Paul Krugman won his Nobel Prize defending “free trade.” I am an unrepentant capitalist and believer in free trade. Among the experts in the academy, for a professional economist to reject free trade is like for a biologist to reject evolution. So Krugman early in 2016 caused alarm with this column which lead some to claim Krugman no longer supports free trade.
Reading the article, I don’t think Krugman rejected free trade. Rather, he did something sneaky. He tried to slip in — what I see as (John) Rawlsian sentiment — to “the” case for free trade, that which in fact reflects Krugman’s larger policy desires. As we will see below, Krugman’s is “a” case for free trade, not “the” case for it.
Here is the offending quotation:
[T]he conventional case for trade liberalization relies on the assertion that the government could redistribute income to ensure that everyone wins — but we now have an ideology utterly opposed to such redistribution in full control of one party, and with blocking power against anything but a minor move in that direction by the other.
The folks at Cafe Hayek rightly objected.
I’m no expert in economics; knowing my limits then, I defer to them. I sympathize with Milton Friedman’s “Chicago School.” There are many different viable “schools” of thought on economics in the academy. And, as noted above, some are not viable. Mercantilism/protectionism isn’t viable (it’s like Young Earth Creationism in science).
In addition to the Chicago School, I’m familiar with the Austrian School and Keynesianism (which, perhaps is the Harvard School?). The Chicago and Austrian Schools appeal to those with right of center views on economic matters. One could say Keynesianism appeals to left of center folks. But a hell of a lot of right of center folks are Keynesians. As Richard Nixon said, we are all Keynesians now.
All three schools have respectability in the academy (one reason why out of all the soft sciences, right of center folks may prefer economics). Though, Keynesianism dominates. And all three schools are agreed in their defense of free trade.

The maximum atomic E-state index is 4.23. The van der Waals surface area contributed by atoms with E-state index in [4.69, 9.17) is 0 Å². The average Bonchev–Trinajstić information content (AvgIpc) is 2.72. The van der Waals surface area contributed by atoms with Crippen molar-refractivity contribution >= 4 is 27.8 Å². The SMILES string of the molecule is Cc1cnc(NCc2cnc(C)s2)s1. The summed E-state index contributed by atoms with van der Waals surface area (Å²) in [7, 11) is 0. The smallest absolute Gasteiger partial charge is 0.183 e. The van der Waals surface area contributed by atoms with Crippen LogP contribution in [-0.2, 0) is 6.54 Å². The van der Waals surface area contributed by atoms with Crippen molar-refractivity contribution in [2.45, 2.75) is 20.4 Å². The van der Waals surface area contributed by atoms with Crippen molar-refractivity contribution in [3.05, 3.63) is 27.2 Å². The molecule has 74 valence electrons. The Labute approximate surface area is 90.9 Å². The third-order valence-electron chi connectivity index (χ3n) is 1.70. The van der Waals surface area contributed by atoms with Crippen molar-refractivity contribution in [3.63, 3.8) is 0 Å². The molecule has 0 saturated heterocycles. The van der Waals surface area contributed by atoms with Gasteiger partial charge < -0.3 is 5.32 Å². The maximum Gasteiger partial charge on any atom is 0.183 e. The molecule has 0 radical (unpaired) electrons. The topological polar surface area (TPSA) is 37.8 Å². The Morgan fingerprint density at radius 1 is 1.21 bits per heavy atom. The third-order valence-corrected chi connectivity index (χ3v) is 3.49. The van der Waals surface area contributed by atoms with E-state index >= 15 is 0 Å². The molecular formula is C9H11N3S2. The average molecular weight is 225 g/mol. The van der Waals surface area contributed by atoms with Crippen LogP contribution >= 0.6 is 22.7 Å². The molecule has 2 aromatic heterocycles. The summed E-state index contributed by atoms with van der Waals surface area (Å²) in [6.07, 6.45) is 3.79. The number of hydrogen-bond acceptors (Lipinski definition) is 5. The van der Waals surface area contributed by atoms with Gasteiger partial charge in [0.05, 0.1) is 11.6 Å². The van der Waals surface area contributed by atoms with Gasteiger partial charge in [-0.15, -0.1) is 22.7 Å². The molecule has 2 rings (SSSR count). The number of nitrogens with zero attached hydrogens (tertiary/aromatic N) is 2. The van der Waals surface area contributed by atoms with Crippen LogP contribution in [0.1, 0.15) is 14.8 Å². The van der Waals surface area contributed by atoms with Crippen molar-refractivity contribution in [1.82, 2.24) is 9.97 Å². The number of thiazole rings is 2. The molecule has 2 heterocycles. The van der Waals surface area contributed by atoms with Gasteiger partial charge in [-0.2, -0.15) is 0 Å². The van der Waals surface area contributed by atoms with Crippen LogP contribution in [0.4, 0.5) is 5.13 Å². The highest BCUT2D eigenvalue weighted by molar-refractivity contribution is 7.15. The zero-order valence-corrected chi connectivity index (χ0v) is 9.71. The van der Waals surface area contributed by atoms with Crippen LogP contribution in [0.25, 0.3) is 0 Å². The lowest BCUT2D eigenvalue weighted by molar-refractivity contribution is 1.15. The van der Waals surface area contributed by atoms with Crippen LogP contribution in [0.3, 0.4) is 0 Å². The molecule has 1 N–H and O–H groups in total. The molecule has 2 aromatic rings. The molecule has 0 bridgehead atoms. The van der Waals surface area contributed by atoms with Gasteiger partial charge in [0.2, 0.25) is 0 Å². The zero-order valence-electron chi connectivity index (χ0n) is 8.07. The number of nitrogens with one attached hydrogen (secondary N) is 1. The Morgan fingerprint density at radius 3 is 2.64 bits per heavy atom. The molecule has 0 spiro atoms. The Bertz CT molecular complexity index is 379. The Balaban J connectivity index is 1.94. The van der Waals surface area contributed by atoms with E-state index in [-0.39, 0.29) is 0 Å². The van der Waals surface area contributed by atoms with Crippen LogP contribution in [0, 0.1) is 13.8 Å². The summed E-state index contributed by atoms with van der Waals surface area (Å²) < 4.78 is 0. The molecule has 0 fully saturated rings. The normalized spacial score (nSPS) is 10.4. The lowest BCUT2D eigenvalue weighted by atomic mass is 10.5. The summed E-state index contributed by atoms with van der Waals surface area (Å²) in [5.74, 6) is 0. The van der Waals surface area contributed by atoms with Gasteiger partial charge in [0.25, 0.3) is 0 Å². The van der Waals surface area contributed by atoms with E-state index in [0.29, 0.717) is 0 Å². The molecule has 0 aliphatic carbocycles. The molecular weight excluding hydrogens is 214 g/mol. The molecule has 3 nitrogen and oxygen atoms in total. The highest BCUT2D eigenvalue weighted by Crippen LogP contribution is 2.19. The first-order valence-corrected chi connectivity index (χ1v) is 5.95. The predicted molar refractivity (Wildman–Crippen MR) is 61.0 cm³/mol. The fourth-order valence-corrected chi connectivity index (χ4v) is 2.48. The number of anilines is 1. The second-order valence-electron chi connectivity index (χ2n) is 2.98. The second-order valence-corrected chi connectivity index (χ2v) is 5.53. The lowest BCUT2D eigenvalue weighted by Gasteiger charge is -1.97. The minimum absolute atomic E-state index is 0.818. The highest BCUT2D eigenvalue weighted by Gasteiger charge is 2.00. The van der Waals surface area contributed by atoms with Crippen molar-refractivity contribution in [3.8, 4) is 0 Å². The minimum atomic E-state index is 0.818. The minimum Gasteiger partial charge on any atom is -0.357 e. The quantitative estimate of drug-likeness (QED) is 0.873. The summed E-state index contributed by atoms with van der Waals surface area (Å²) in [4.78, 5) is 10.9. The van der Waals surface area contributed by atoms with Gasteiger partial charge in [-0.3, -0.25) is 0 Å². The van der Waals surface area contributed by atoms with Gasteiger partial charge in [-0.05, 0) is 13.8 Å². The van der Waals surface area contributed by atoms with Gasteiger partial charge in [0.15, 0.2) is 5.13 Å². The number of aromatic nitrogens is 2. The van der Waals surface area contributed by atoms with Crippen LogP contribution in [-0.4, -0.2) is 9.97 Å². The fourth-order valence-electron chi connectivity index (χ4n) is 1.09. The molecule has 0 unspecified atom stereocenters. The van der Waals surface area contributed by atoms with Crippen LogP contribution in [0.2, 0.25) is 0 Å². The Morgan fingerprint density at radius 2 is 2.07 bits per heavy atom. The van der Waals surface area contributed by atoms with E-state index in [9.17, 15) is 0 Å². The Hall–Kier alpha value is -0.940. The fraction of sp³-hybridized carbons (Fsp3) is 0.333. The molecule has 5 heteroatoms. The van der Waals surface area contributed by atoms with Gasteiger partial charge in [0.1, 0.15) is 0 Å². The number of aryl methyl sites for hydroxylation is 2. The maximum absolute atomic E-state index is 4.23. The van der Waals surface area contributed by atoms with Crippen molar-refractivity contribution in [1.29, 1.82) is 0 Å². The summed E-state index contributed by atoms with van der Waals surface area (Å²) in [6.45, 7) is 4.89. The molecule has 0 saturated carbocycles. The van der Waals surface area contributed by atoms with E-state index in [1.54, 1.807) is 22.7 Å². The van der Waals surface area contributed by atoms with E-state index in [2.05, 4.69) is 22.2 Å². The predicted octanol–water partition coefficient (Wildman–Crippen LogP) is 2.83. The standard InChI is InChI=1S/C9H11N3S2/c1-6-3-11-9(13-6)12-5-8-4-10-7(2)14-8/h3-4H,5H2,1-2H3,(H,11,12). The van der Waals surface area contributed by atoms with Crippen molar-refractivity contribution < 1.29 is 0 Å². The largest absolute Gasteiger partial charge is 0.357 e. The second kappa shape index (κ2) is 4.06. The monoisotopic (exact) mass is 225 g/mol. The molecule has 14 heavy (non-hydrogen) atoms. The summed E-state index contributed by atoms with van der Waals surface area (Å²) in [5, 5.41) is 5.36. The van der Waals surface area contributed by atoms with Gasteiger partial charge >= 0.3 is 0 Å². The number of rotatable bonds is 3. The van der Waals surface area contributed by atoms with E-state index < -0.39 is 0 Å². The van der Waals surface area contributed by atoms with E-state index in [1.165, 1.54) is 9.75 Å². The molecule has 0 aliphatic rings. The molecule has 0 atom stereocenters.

Paul Krugman is a capitalist. Laissez-faire ideologues have a tendency to look at those to their economic left and term them “socialists.” Just like people like Noam Chomsky and Cornel West can look to Presidents Bill Clinton and Barack Obama and see “pro-business” conservatives.
Whatever respectability that the kind of capitalism the Chicago and Austrian Schools would endorse has in academic circles, in the real world, the kind of capitalism that prevails is that which also prevails in the academy: private markets do the bulk of the work with regards to means of production, distribution and exchange. But governments play a much, much bigger role than they would in laissez-faire Utopia.
Our capitalist world, for good or ill, belongs more to John Maynard Keynes than Milton Friedman. Another important name is John Rawls, who again, whatever you have heard about him was not a Marxist. He was an egalitarian. And a utilitarian. And a capitalist.
I think he saw the writing on the walls that the kind of “equality” delivered by the communists and socialists of his day wouldn’t put the food on the table, or grow the pie as big as capitalism could. As an egalitarian, he may have lamented that observation. But he understood we needed some degree of inequality of economic outcomes to rise the economic tides, as it were.
But when possible to redistribute as those tides rose to make the lives of the least off better, Rawls demands we do it. That’s what we see in Krugman’s sentiment on how free trade should work in his first best world.
As a capitalist, I understand we don’t live in laissez-faire Utopia and am therefore open minded on policies inconsistent with such. For instance, like Milton Friedman, I support the universal basic income. I am also open to such Rawls like ideas of redistribution, provided we can do so while growing the pie in a utilitarian sense.
So for instance, to use one of my teaching examples (I like to keep my math between the 5th and 8th grade levels): Say you have A, B, & C, each who possess 10 utils. The pie is 30 and we have equality. After a free trade move, A & B have 15, but C only has 6. The pie grew from 30 to 36. On utilitarian grounds (greatest good for the greatest number), it’s a desirable move.
But what about C? C is the free trade loser. C may be the American Steel industry. Rawls would say, yes, do the free trade move, but figure out a way to take two points from A & B and redistribute to C. So we would still have 36, a bigger pie; A & B, each with 13 would be better off. And C would be left no worse off with 10. The fact that we have more inequality isn’t relevant.
Now, this doesn’t necessarily mean the above endorses anything seriously inconsistent with laissez-faire. I am more familiar with the work of Richard A. Epstein than Robert Nozick (who is a place I would look if I wanted to dialog on Rawlsian grounds). But from reading Epstein, a question he demands we ask is what empirical evidence is there that these government programs and policies actually pass Rawls’ test? What if they either don’t grow the pie or inhibit the maximization of the pie’s growth? What if government’s policy doesn’t get us from the 30 to the 36, but perhaps even below 30?
If government policies can’t demonstrate their effectiveness on these grounds, according to the theory, then we don’t do them.